I've seen the source code of the Lightning Procedural Example, as posted below, but I can't understand it well and was wondering if someone could explain how the Perlin code scrambles the beam and if there was a way to simulate lightning simpler than this as an alternative?
asked Dec 04 '10 at 02:57 AM
I can shed some light on how this script works, but I'm trying to look for a more effecient way of doing this myself. The beauty of the Perlin function is that it emulates patterns in nature, so it looks good when used with things like lightning. The down side is it's really slow. I'd appreciate anyone offering any alternatives they may have...
Anyway - to the code...
/* *The start function simply makes the particle emitter put out as many particles as you *specify in the "zigs" variable. It also grabs the percentage each particle makes up of *the whole bolt, and saves a reference to each particle for use in the update function. */
/* * * * */
// loop through every particle, because we're manually setting every particle's position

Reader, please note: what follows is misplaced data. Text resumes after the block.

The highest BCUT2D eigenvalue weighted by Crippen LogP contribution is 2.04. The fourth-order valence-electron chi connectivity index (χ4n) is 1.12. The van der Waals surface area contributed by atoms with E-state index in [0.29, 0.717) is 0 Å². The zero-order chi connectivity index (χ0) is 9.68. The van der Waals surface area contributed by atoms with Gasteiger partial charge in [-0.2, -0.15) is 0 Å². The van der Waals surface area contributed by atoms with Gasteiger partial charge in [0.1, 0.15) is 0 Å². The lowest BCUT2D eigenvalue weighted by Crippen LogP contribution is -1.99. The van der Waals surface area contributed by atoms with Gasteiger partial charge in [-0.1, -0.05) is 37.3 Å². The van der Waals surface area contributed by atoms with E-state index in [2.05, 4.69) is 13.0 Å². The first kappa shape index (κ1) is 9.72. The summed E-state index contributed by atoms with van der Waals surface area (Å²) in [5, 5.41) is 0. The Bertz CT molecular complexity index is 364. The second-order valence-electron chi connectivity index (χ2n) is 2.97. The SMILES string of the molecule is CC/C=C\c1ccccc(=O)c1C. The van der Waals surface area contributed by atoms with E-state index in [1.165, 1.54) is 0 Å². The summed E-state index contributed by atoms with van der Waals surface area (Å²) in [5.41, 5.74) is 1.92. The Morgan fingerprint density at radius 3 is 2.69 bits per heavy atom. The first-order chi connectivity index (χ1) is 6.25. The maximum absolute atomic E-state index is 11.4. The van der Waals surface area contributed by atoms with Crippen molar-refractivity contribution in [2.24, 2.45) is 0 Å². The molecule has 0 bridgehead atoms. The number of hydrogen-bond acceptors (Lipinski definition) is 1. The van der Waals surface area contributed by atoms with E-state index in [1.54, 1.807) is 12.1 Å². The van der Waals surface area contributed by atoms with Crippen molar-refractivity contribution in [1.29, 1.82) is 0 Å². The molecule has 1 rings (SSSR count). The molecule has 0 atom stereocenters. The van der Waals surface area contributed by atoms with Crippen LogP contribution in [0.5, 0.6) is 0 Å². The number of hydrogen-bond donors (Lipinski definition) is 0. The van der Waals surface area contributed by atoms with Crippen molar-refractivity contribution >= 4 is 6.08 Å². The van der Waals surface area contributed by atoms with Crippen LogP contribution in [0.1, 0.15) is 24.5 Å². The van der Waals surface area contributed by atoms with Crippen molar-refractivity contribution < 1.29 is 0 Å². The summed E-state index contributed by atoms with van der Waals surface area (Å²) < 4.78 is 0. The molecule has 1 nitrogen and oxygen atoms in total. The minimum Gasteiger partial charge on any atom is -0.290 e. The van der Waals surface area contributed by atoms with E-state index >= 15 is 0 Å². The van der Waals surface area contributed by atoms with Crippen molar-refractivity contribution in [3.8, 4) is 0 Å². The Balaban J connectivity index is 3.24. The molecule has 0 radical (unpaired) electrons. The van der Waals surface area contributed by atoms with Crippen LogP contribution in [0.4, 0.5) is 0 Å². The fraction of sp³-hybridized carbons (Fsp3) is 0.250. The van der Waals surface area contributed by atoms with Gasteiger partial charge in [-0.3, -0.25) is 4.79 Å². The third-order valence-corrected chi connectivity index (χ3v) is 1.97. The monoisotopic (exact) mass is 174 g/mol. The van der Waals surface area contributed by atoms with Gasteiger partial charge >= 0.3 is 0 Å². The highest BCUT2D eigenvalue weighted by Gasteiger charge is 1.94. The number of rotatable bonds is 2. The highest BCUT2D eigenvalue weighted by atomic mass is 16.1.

// this line basically lines the particles up in a straight line between the beginning point and the end point of the lightning bolt
// now every particle is going to be offset by whatever value perlin returns
// this is why perlin is so expensive, because it's getting called 3 times for each and every particle in your lightning bolt
//each time it gets called, it's providing a number to offset this individual particle by, based on it's basic straight-line position, using the timex value in the mix to make sure it's not just a crazy random number, but that it makes a somewhat smooth line over time
// now the position gets updated from the straight-line position to the perlin position
// this just places lights at the start and end of the lightning bolt
Hope that helps. As I said, I'm looking for a more efficient method myself, so I'll let you know if I make any progress.
answered Dec 07 '10 at 01:21 AM